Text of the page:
Clearly, visible mending isn’t happening in a vacuum. Those who practice it tend to be evangelists for a world outside the fashion-industrial complex, advocates of civil disobedience, feminists, antiracists—in short, humanists. If you lavish time and attention on nonessential embellishment, adding extra layers to a task that wouldn’t occur to most people to attempt in the first place, you are not doing it just for eco- warrior cred— the more likely reason than frugality when replacing the thing costs less than breakfast — but as an opportunity. We personalise, extend the story, flag the beloved oldness, and render the item priceless — though not literally, because well- VM- ed garments can fetch a good resale price in my experience, and many modern menders who take commissions are quite unable to keep up with the demand.
You love clothes, or you wouldn’t be reading, but do you know where yours came from? I don’t mean Uniqlo or “stolen from my sister,” but their fundamental origins and what it all means. Clothes can be complicated creatures. They are not inert, but become unique with wear, even from the first time we take them for a ride, and then they gain in individuality with each outing. Our collections become extensions of us (“That dress is so you!”), combining in their own special, comforting ways and routinely performing magic tricks.
One of my favourite T- shirts, for example, a 1990s Loomstate with angel wings on the back (and an extensive greasytee mend on the front) has an identical twin that rarely leaves the shelf: it inexplicably leaves me cold. Many of us own a results dress or lucky socks for sports, or a coat that’s gorgeous on the hanger but ghastly when worn.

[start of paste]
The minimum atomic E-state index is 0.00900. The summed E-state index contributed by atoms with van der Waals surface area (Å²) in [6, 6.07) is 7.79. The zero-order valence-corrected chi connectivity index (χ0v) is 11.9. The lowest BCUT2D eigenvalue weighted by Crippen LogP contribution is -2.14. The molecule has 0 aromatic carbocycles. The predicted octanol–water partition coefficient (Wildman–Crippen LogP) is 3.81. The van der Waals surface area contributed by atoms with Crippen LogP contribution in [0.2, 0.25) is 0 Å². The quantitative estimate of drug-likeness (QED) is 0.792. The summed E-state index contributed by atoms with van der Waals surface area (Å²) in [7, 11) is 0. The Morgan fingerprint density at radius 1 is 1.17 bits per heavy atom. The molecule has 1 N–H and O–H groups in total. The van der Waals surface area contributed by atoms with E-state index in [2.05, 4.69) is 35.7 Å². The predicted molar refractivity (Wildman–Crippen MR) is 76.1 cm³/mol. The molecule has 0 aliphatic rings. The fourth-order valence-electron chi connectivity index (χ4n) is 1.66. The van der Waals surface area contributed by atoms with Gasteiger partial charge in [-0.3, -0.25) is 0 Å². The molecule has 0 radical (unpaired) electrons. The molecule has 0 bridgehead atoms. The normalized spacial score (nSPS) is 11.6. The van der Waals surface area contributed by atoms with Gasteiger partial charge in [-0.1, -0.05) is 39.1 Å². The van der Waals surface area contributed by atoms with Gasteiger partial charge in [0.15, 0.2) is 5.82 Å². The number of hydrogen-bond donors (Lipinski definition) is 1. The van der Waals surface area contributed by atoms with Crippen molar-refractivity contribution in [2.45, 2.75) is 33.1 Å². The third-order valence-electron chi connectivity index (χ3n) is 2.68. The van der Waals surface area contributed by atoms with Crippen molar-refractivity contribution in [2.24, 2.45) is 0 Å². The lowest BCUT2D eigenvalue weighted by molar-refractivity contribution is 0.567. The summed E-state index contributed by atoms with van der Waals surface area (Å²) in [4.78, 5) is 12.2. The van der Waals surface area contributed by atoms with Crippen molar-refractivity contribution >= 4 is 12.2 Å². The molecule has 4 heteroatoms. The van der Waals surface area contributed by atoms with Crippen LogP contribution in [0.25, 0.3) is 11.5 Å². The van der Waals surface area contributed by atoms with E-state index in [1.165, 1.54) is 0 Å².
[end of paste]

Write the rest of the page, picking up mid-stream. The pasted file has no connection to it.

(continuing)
Clothes “change our view of the world and the world’s view of us,” wrote Virginia Woolf. The “Why” of visible mending is all about that personal nature of clothes — oh, let’s not mince words, the souls of clothes. And, while extending their lives, it also acknowledges their origins.The first thing the organisation Fashion Revolution did when it formed, after more than a thousand garment workers were crushed to death in the Rana Plaza factory collapse, was ask the simple question: “Who made my clothes?” As well as a handy slogan, this question is a deceptively profound thought experiment. In my two decades as a food and travel journalist I reported on the dawning and spread of consciousness about what we put in our stomachs. It was not so long ago that terms such as farm to table, clean eating, locavore, and market driven were coined and we could no longer automatically detach the product from its origin. We need to do this with clothes.
The term fast fashion was first used in print by The New York Times in December 1989, evoking its food corollary to report on the new stores in town, including The Limited and Zara. I use the more sinister Big Fashion. Though there is a burgeoning slow fashion movement, the US fashion revolution was a bit muted at first. Partly this is because (a) much “eco- fashion” produced in response to the issues of the industry is not tasty — it’s really expensive and just not sexy, and (b) nobody likes to be scolded.
It’s all too human to shy away from apparently insoluble problems.
The Gordian knot of issues in the fashion system is simply too depressing. We glance at the horrifying story of some industry abuse — children employed by Nike, microfibre ocean pollution— then look down at our performance fibre leggings and the swoosh on our new sneakers, feel a stab of guilt, and head to the gym. Who can afford to dress correctly? Where do you even get those clothes? How can you tell what’s been made ethically? What difference does it make anyway?
Neither are you off the hook if you’re a designer dresser, not once you’ve heard the industry’s not- so- secret that most luxury- label clothes are produced in the exact same factories as their cheaper sisters, and those factories are trashing the planet about as much as your car is. It’s all enough to make you run the other way— straight to your phone for some comfort shopping. Fashion isn’t meant to make us feel guilty, confused, and angry. We need fashion to make us feel good.
- Excerpted from Mend! by Kate Sekules. Copyright © 2020 by Kate Sekules. All rights reserved. No part of this excerpt may be reproduced or reprinted without permission in writing from the publisher.
- For more menditation, see Kate’s website.
- The feature image is of Fashion Revolution’s co-founder Orsola de Castro’s 20 year-old moth-eaten vest, repaired by London-based artist and illustrator, Georgia de Castro Keeling. Follow her at @georgiadck .